Finland’s UBI Experiment Nets Happier Residents But No Extra Jobs
In recent years the concept known as universal basic income has gained steam as a potential alternative to the existing welfare state and/or a necessary preparation for upcoming changes to the economy. While economists and think tanks of many policial stripes have floated their own ideas and theories for what such a program would look like and what it would accomplish, there have only been a handful of real-world deployments of UBI. Among the most watched of these trails has been one conducted in Finland over the past two years. With the program reaching its halfway mark, as MarketWatch reports, this week saw an update on Finland’s UBI test showing mixed results.
To test the potential of a basic income, The Social Insurance Institution of Finland selected 2,000 unemployed individuals between the ages of 25 and 58 to participate. Each of these people have been receiving payments of €560 (or about $636) a month. Holding true to the philosophy of basic income, these payments come with no strings attached, allowing each participant to spend them as they see fit. Payments were also exempt from income taxes.
First the good news: a new report on the country’s basic income experiment shows that the well-being of participants has increased. Researcher Minna Ylikanno noted that those receiving payments were not only less stressed but also healthier than their counterparts who were still part of the country’s regular unemployment benefits program. On that note, the basic income came in below the €1,000 ($1,135) a month that the unemployment benefits offer — although these benefits are subject to a 30% income tax.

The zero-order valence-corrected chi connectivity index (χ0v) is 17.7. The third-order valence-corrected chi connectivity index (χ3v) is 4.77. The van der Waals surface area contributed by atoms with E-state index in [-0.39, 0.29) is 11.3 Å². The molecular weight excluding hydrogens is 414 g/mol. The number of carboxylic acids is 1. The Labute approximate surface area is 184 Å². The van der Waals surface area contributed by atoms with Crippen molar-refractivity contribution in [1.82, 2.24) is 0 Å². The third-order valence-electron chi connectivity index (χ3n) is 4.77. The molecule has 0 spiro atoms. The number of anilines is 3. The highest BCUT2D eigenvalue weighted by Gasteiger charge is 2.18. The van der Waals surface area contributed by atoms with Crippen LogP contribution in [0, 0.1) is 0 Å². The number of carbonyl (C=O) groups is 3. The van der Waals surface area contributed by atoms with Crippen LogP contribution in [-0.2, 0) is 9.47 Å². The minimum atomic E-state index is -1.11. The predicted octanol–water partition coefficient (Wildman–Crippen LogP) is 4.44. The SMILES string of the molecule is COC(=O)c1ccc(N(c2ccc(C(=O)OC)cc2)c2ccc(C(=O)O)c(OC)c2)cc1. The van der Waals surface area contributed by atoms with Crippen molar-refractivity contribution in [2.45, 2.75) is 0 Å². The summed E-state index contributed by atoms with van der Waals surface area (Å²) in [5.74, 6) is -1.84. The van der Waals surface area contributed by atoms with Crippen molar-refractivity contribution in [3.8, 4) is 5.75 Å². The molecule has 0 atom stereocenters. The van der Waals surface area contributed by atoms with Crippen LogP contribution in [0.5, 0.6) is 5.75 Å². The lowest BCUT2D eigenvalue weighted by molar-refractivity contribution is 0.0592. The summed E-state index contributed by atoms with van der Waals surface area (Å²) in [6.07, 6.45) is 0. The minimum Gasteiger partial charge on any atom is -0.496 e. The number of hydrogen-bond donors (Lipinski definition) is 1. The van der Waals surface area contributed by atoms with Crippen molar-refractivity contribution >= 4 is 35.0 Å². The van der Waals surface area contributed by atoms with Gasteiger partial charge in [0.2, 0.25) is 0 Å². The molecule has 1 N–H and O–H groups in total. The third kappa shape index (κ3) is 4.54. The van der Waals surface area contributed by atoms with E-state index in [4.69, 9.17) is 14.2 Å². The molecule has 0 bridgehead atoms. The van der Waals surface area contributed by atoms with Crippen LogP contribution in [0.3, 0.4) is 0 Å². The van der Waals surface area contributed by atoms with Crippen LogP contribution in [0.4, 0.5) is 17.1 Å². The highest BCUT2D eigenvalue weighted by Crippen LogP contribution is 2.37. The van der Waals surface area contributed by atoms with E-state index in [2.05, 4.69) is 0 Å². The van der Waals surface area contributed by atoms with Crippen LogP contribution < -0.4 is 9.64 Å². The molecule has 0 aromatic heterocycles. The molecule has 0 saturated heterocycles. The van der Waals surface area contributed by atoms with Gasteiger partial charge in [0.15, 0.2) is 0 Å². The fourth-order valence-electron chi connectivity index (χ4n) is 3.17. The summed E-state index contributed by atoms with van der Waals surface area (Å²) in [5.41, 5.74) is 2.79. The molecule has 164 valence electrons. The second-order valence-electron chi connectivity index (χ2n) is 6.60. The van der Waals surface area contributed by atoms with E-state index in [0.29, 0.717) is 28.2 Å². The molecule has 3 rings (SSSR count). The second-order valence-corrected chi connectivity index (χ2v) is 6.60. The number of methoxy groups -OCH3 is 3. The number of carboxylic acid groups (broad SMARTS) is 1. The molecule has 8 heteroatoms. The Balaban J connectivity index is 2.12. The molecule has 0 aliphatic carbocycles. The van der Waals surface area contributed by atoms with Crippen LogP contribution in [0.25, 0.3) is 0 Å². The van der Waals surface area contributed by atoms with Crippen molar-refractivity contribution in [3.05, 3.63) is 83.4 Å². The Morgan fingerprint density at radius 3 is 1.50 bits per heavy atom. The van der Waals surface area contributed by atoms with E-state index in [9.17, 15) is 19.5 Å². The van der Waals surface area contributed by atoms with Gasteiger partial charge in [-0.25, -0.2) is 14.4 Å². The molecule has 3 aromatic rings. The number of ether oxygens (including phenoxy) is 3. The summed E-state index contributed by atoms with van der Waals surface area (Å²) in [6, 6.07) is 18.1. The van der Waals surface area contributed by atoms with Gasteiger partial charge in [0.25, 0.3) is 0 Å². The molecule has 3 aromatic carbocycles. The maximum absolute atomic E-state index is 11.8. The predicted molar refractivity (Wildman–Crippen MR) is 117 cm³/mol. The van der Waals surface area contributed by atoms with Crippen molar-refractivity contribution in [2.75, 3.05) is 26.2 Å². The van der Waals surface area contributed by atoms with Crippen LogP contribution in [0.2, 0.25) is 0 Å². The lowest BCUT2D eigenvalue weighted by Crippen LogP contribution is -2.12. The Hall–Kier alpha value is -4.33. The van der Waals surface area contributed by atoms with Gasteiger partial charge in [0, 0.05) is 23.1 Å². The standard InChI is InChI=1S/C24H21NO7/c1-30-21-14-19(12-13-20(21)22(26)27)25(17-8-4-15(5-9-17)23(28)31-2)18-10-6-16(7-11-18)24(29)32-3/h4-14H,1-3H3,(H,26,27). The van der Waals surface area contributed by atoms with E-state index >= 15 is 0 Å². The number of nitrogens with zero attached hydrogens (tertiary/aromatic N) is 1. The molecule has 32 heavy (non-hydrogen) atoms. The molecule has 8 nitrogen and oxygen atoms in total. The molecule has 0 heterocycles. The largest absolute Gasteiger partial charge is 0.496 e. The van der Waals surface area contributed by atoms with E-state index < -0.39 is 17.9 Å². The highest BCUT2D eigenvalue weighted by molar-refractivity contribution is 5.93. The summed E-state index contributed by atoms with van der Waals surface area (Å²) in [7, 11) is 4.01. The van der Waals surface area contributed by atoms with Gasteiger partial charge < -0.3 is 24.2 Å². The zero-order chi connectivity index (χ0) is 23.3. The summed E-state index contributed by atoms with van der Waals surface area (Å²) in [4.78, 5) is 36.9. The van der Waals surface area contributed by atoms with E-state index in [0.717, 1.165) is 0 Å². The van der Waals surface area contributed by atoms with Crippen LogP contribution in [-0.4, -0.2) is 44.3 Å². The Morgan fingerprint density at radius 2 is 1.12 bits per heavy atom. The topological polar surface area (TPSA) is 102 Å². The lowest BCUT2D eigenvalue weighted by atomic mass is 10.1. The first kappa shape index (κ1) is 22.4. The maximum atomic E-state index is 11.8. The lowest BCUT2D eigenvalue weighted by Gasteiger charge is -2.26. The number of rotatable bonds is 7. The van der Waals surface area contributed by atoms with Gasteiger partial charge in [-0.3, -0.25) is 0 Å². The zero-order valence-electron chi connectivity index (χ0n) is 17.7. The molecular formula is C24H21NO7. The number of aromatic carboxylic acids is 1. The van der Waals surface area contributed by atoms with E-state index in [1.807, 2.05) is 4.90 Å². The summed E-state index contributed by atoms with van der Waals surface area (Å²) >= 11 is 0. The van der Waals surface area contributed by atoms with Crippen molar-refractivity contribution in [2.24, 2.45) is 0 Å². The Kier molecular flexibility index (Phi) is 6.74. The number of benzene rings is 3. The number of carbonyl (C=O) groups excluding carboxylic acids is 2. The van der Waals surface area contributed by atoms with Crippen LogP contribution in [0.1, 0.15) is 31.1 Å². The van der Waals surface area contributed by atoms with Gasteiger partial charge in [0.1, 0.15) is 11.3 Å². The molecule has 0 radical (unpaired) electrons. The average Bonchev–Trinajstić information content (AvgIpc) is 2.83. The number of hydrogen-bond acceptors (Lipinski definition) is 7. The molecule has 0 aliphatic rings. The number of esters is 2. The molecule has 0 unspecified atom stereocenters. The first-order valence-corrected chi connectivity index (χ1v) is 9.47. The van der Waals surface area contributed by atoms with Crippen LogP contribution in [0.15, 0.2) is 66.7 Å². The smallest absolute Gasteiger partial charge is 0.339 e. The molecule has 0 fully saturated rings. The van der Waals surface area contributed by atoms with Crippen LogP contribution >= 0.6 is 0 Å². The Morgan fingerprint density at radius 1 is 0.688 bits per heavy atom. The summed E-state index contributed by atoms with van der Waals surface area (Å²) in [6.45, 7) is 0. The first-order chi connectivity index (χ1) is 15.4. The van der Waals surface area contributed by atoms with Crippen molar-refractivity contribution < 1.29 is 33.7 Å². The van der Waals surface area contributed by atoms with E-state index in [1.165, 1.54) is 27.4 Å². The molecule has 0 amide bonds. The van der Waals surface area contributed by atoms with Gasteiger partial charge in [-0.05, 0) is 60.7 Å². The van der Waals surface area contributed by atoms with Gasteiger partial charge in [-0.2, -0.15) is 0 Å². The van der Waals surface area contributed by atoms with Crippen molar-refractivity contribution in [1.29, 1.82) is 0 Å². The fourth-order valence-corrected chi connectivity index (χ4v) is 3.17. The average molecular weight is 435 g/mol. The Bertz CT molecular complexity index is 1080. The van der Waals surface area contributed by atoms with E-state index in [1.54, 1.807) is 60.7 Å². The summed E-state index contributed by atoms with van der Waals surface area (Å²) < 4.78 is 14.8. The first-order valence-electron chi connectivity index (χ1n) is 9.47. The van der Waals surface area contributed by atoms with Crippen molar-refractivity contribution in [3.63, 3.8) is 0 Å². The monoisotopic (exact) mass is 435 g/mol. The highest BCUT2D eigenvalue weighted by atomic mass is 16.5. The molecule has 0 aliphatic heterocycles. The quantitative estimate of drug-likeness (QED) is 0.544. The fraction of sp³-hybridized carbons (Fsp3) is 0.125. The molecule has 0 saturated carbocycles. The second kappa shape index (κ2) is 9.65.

As for the bad news, it seems that Finland’s test has failed to disprove the notion that a basic income would disincentivize recipients from seeking employment. Instead it found that those receiving the basic income and those in the “control group” worked nearly the same number of days during the first two years of the test. As Ylikanno explained, “The basic income may have a positive effect on the wellbeing of the recipient even though it does not in the short term improve the person’s employment prospects.”
While that is certainly a blow to those hoping that such an implementation of basic income would show expected benefits such as increased entrepreneurship, it should be noted that there are many factors yet to be considered. For one, while Finland is certainly testing “BI,” it’s missing the “Universal” aspect. Because of this one could argue that the current experiment isn’t taking into consideration how those who are currently employed might benefit the economy were they to also receive no-strings-attached payments. Because of this and because the test is only two years in, The Social Insurance Institution of Finland warns “it was not yet possible to draw any firm conclusions.” Nevertheless, expect these early results to be heavily featured in future debates about the viability of UBI.